Gender Inequality in Education: Bringing the Gap Closer.

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Review: GENDER INEQUALITY IN EDUCATION: HOW WIDE IS THE GAP?

Cooray, A., Potrafke, N. (2011) ‘Gender Inequality in Education: Political Institutions or Culture & Religion?’ European Journal of Political Economy Vol. 27(2), 268-280.

Darling, J., Glendinning, A. (1996) Gender Matters in Schools. London: Cassell.

Quicke, J. (1998) ‘Gender and Underachievement: Democratic educational Reform through Discourse Evaluation’. in Gender in the Secondary Curriculum. ed. by Clark, A., Millard, E. London: Routledge.

What is the gender question in education? Is there a gap between gender and equal opportunities in education? Who or what is to blame for gender inequality in education? A review of the three sources given above, without being specific to one geographical area, will attempt to shed some light on these questions and many more concerning education and the gender gap. Education of girls is important for economic development - (part of the third of the eight Millennium Development Goals - Promote Gender Equality and Empower Women) (United Nations 2006) “The gender gap in educational performance is a major subject of public policy debate internationally” (Arnot, David & Weiner 1999). All three sources being reviewed address issues relating to gender inequality in education – Cooray & Potrafke focusing on the political, cultural and religious effects while Darling & Glendinning & John Quicke utilize more of a classroom setting. Despite these different approaches & the slightly different parts of the world that the studies are based on, they all attempt to address the various reasons for inequality in education and its impacts on the female gender and the society at large.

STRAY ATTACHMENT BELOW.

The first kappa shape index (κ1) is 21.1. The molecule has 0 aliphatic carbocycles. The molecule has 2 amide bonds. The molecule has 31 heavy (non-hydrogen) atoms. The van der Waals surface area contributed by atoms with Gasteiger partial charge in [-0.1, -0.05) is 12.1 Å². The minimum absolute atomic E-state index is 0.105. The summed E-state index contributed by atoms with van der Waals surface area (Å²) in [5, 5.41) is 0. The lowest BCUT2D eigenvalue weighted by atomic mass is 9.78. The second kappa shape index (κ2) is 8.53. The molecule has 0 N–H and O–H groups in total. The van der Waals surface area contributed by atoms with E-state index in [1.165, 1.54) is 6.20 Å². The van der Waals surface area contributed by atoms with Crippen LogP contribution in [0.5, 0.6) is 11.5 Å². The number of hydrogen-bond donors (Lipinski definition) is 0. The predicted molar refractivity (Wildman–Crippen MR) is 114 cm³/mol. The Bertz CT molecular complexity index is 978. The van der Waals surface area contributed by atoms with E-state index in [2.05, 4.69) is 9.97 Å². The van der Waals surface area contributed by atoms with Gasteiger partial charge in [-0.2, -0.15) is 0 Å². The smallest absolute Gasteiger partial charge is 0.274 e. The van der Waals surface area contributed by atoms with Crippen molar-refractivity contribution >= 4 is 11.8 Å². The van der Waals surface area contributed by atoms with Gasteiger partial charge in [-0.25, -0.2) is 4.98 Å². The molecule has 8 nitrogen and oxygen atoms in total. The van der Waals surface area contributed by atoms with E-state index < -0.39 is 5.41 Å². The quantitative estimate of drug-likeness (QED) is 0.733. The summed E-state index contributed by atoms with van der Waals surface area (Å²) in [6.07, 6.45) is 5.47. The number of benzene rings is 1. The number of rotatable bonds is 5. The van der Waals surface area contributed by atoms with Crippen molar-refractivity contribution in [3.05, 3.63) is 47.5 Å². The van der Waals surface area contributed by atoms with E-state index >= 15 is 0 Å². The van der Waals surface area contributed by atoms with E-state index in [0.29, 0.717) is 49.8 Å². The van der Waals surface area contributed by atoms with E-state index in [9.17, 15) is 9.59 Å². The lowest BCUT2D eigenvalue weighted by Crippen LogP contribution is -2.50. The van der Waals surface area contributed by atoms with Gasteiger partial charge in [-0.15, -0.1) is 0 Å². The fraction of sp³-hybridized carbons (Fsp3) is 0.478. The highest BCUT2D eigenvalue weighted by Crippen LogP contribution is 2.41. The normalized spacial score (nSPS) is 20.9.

Cooray and Potrafke empirically investigate the roles that political institutions, religion and culture play in gender inequality in education discussing the degree and level of contribution of each aspect. The authors criticise prior studies such as that of Brown (2004) whose results suggests that only an executive-recruitment sub-component of democracy had a positive influence on gender equality in education or that of Beer (2009) who found the unexpected result that democracy may negatively influence gender equality in educational attainment. They therefore argue that political institutions have had little or no influence on gender inequality in education. They also indicate that in terms of religion, again referring to previous studies, there has been strong evidence that the presence of Hindu and Muslim dominance in a country has had negative influence on female education; while on the other hand, Protestantism played a positive role in gender equality in education. An example of this in recent events is the shooting of 15year old Malala Yousafzai by the Taliban because of her campaign for girls’ education in Pakistan (BBC News 2012) From their own perspective, Cooray and Potrafke, aim to correct previous studies by carrying out a research covering 157 countries from 1991-2006 at both primary and secondary school levels which indicate that gender inequality in education is majorly influenced by culture and religion and not particularly political institutions due to the fact that there is no discrimination by gender in the case of government scholarships or other educational opportunities. Examining Muslim countries, it is seen that a strong presence of religion and cultural beliefs lean towards and promotes gender inequality and on the other hand, cultural change and democratization as a result of modernization can favour gender equality. In some ways, with regards to democratization, the authors tend to agree to an extent, that it does influence gender equality in education, though this highly differs across regions. They examine communist countries in Eastern Europe and how communism had proved to be a positive influence. But in countries like Benin and Turkey where democracy seemed to have been more present recently, there is hardly...
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